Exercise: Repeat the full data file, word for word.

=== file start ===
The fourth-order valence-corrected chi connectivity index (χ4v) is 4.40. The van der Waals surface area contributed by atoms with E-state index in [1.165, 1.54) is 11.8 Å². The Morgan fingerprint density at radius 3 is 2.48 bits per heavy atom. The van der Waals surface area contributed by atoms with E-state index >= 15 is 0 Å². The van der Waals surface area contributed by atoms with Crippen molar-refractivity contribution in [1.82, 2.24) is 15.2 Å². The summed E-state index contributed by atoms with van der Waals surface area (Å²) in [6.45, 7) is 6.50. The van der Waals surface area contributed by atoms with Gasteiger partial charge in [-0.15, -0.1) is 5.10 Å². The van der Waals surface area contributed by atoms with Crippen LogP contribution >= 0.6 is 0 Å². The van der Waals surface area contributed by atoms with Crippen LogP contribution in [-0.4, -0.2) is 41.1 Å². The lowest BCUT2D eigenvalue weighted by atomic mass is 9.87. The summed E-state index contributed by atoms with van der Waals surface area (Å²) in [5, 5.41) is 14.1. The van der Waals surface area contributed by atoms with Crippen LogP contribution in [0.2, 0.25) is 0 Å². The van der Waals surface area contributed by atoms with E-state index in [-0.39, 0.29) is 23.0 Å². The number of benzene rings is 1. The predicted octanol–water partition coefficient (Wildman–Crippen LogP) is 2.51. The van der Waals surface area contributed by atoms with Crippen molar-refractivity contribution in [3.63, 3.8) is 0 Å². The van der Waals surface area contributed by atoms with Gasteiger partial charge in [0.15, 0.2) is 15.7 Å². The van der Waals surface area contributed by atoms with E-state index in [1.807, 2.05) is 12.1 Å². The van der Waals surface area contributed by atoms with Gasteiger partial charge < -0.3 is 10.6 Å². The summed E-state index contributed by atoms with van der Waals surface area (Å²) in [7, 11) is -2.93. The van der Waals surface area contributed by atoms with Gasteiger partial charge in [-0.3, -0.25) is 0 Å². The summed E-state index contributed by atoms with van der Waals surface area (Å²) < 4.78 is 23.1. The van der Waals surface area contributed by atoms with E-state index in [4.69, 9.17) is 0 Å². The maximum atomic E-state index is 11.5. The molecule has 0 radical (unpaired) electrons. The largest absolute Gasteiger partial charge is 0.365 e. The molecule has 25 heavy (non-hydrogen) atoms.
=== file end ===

The fourth-order valence-corrected chi connectivity index (χ4v) is 4.40. The van der Waals surface area contributed by atoms with E-state index in [1.165, 1.54) is 11.8 Å². The Morgan fingerprint density at radius 3 is 2.48 bits per heavy atom. The van der Waals surface area contributed by atoms with E-state index >= 15 is 0 Å². The van der Waals surface area contributed by atoms with Crippen molar-refractivity contribution in [1.82, 2.24) is 15.2 Å². The summed E-state index contributed by atoms with van der Waals surface area (Å²) in [6.45, 7) is 6.50. The van der Waals surface area contributed by atoms with Gasteiger partial charge in [-0.15, -0.1) is 5.10 Å². The van der Waals surface area contributed by atoms with Crippen LogP contribution >= 0.6 is 0 Å². The van der Waals surface area contributed by atoms with Crippen LogP contribution in [-0.4, -0.2) is 41.1 Å². The lowest BCUT2D eigenvalue weighted by atomic mass is 9.87. The summed E-state index contributed by atoms with van der Waals surface area (Å²) in [5, 5.41) is 14.1. The van der Waals surface area contributed by atoms with Crippen LogP contribution in [0.2, 0.25) is 0 Å². The van der Waals surface area contributed by atoms with E-state index in [-0.39, 0.29) is 23.0 Å². The number of benzene rings is 1. The predicted octanol–water partition coefficient (Wildman–Crippen LogP) is 2.51. The van der Waals surface area contributed by atoms with Crippen molar-refractivity contribution in [3.63, 3.8) is 0 Å². The van der Waals surface area contributed by atoms with Gasteiger partial charge in [0.15, 0.2) is 15.7 Å². The van der Waals surface area contributed by atoms with E-state index in [1.807, 2.05) is 12.1 Å². The van der Waals surface area contributed by atoms with Gasteiger partial charge < -0.3 is 10.6 Å². The summed E-state index contributed by atoms with van der Waals surface area (Å²) in [7, 11) is -2.93. The van der Waals surface area contributed by atoms with Gasteiger partial charge in [-0.3, -0.25) is 0 Å². The summed E-state index contributed by atoms with van der Waals surface area (Å²) < 4.78 is 23.1. The van der Waals surface area contributed by atoms with E-state index in [4.69, 9.17) is 0 Å². The maximum atomic E-state index is 11.5. The molecule has 0 radical (unpaired) electrons. The largest absolute Gasteiger partial charge is 0.365 e. The molecule has 25 heavy (non-hydrogen) atoms.